With per vehicle environmental benefits at $596 and the costs at $2,600 per vehicle, the clunker program is a net drain on society of roughly $2,000 per vehicle. Given the approximately 700,000 vehicles in the program, we estimate the total welfare loss to be about $1.4 billion. The welfare loss would be even greater if we fine tuned our estimate of the social cost per gallon to account for the spatial mix of clunkers. Clunkers, especially the trucks that comprise a large percentage of the traded-in vehicles, may have been retired disproportionately from rural locations where the social costs of pollutants are significantly lower. Also, if the average value of clunkers exceeds our conservative figure of $1000, then cost of the program would be higher. Even if the environmental gains were double our estimate, the net drain would still be close to $1 billion. While a more rigorous analysis would no doubt adjust these figures, we doubt that the basic conclusion would change.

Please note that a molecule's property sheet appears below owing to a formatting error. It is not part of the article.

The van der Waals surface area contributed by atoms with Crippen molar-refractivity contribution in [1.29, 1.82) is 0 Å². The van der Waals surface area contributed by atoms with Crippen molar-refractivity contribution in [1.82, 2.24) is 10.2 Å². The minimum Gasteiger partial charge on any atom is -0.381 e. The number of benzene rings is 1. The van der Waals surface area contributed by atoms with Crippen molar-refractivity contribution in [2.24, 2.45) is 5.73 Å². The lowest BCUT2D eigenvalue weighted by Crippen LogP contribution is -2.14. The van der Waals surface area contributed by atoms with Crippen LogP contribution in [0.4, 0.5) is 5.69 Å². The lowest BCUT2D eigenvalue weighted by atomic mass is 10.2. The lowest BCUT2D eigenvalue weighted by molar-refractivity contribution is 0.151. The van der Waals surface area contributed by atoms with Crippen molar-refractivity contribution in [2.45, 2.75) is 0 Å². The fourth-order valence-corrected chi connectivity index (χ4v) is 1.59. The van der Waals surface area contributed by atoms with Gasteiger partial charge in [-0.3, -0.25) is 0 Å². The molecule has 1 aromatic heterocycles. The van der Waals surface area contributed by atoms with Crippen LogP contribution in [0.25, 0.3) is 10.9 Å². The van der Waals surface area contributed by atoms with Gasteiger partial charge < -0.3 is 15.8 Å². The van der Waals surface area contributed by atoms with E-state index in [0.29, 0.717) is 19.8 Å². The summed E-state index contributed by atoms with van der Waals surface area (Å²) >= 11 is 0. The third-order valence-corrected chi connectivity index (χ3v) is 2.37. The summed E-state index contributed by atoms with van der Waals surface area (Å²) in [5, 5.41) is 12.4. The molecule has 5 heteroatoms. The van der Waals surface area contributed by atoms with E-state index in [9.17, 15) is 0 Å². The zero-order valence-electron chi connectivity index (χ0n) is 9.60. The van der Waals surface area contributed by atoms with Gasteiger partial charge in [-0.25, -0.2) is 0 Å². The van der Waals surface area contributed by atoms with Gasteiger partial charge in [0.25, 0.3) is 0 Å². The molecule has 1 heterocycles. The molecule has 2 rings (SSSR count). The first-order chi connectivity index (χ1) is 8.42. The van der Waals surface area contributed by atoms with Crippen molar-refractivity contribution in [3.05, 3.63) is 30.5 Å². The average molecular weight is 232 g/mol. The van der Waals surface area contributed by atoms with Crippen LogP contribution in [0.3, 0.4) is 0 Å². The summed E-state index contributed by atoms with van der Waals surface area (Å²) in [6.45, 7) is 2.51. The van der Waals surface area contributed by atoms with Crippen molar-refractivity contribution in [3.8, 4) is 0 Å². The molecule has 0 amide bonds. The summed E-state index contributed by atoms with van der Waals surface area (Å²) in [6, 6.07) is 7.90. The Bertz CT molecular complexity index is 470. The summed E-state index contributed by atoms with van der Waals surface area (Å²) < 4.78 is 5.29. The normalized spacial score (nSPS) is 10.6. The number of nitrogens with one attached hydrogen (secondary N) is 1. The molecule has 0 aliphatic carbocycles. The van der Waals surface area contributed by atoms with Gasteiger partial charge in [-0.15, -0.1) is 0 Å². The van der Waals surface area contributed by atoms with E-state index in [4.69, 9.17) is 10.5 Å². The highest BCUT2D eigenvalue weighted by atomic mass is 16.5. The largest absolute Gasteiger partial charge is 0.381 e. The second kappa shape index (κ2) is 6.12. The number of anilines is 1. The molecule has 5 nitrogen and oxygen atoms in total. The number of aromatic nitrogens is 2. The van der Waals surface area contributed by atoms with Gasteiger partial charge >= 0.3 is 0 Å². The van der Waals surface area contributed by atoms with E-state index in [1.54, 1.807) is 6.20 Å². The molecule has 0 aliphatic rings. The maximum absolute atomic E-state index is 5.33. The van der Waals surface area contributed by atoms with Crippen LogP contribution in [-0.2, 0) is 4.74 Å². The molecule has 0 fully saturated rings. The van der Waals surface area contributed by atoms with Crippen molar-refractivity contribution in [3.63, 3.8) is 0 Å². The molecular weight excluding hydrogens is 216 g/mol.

Burton Abrams and George Parsons of the University of Delaware, in the newest edition of The Economists' Voice
. This includes some gain to those who cashed in clunkers, who receive a transfer from taxpayers. It's hard to imagine how this program did not end up throwing taxpayer money down the rathole, but if you throw $1 down the hole for every $1 you give to the UAW, and you're an elected official with lots of money from that union
, that might be a deal you'd make.
Labels: economics, Obama, unions